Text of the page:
Fellow can also store your sperm samples after they have been processed at an additional cost, which could be advantageous if you’re not planning to have kids for several years. Again, you can compare Dadi or Legacy as viable alternatives if storage is particularly important for you. Overall, Fellow is a sound choice for at-home fertility testing.
What can be improved about Fellow’s fertility test?
Fellow fertility kits aren’t available in Maryland and New York currently, but likely soon will be once they are granted regulatory approval to operate in those states. Fellow can’t service Hawaii or Alaska either at this time because kits wouldn’t be able to be shipped back to their labs in time to meet Fellow’s cut offs.
Another potential criticism of Fellow is that they don’t offer much support aside from the clinical results. People taking fertility tests can often have a complex emotional journey, and Fellow doesn’t have any sort of community or post-test support to deal with results that are unsatisfactory. Fellow does however, offer free video consultations with their licensed clinician to discuss your lab results and goals. Most other at-home kits charge extra for this 1-1 consultation with a clinician.
The Verdict — is Fellow legit for semen analysis and storage?
All told, Fellow is a fantastic choice for men looking for a straightforward, fuss-free at-home fertility kit. Ideal candidates include:
- men who have been told by a doctor to get a semen analysis or cryopreserve a sample
- men who are trying to conceive
- men looking to see if their vasectomies or vasectomy reversals are successful
- men who are just curious about their fertility
- men who want to store their sperm sample for future use
Fellow Fertility FAQs
Fellow delivery and return boxes are discreet, so they can be shipped to a home or an office and sent to the post office without strange looks. Fellow also eradicates samples after they’re processed, and stores results separately from personal information.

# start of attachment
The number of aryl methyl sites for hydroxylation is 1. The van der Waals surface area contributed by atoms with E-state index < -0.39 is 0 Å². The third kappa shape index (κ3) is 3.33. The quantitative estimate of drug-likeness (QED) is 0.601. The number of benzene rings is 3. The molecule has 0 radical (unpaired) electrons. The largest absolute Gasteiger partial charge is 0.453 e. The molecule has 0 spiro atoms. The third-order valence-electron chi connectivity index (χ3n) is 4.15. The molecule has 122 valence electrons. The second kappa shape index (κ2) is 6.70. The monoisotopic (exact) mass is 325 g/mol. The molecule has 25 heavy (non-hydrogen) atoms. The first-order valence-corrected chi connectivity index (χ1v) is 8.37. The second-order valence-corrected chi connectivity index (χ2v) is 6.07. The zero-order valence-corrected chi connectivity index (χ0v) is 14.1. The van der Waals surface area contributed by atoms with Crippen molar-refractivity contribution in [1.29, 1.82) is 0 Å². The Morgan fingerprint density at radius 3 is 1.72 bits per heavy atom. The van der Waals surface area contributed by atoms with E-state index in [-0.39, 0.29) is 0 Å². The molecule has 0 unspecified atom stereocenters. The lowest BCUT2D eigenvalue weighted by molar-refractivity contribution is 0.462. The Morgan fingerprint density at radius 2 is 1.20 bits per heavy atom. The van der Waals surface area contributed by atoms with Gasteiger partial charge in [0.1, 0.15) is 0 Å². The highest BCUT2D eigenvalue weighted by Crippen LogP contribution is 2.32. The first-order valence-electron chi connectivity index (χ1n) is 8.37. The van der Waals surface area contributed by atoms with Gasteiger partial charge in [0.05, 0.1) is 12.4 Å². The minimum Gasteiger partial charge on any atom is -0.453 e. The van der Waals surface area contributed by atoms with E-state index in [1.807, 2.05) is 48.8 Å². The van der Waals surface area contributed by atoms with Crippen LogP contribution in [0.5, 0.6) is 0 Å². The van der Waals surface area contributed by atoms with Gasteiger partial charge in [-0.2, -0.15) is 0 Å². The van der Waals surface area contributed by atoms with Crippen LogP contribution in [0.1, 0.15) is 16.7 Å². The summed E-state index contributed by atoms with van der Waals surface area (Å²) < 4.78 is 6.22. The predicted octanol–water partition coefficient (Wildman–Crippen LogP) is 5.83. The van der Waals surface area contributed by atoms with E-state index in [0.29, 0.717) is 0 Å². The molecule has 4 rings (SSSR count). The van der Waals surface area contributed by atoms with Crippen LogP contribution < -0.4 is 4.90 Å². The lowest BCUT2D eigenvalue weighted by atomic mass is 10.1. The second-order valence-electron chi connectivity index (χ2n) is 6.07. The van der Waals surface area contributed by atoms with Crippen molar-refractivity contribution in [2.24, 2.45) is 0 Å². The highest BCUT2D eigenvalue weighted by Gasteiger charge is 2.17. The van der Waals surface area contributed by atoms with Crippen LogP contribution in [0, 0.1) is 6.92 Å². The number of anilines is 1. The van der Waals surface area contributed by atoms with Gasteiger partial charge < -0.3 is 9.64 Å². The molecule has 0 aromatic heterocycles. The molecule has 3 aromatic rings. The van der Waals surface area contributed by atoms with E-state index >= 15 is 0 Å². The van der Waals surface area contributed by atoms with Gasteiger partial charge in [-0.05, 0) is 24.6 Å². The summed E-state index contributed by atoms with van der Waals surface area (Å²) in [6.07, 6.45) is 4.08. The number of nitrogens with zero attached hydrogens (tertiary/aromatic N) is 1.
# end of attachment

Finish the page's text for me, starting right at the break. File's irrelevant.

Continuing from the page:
The Fellow at-home testing kit is available in all continental United States EXCEPT:
- New York
- Rhode Island
Fellow is a great fit for those who wish to have a family one day, are about to begin trying for a child, simply wish to check on their health, and those who want to check on the success of their vasectomy.
The price paid is refundable until the kit is shipped. Once shipment has started though, refunds are typically not possible.
Inside the at-home kit, there is a container (for the sample), a vial of the preservation solution, instructions, a gel pack (to keep the sample at a good temperature), and a temperature sensor. The kit is sent to the recipient in a box that has a discardable outer box. The kit is the return shipment box and already has the return label on it.
The kit itself doesn’t have an expiration date, but the vial of preservation solution does. They typically last for 6 months, so you have plenty of time, but if the solution has expired before you’re ready to use the kit, they will send a replacement vial.
Fellow states that the sample should be created after the man has abstained for 48 hours to five days. This means no sex, no masturbation, and no ejaculation at all leading up to your sample deposit. Store-bought lube should not be used as they usually contain spermicides (chemicals that kill sperm) and any other form of lubricant (like spit or lotion) will introduce bacteria to the sample.
The sample should not be made when you’re feeling sick, so waiting to feel better is a good idea.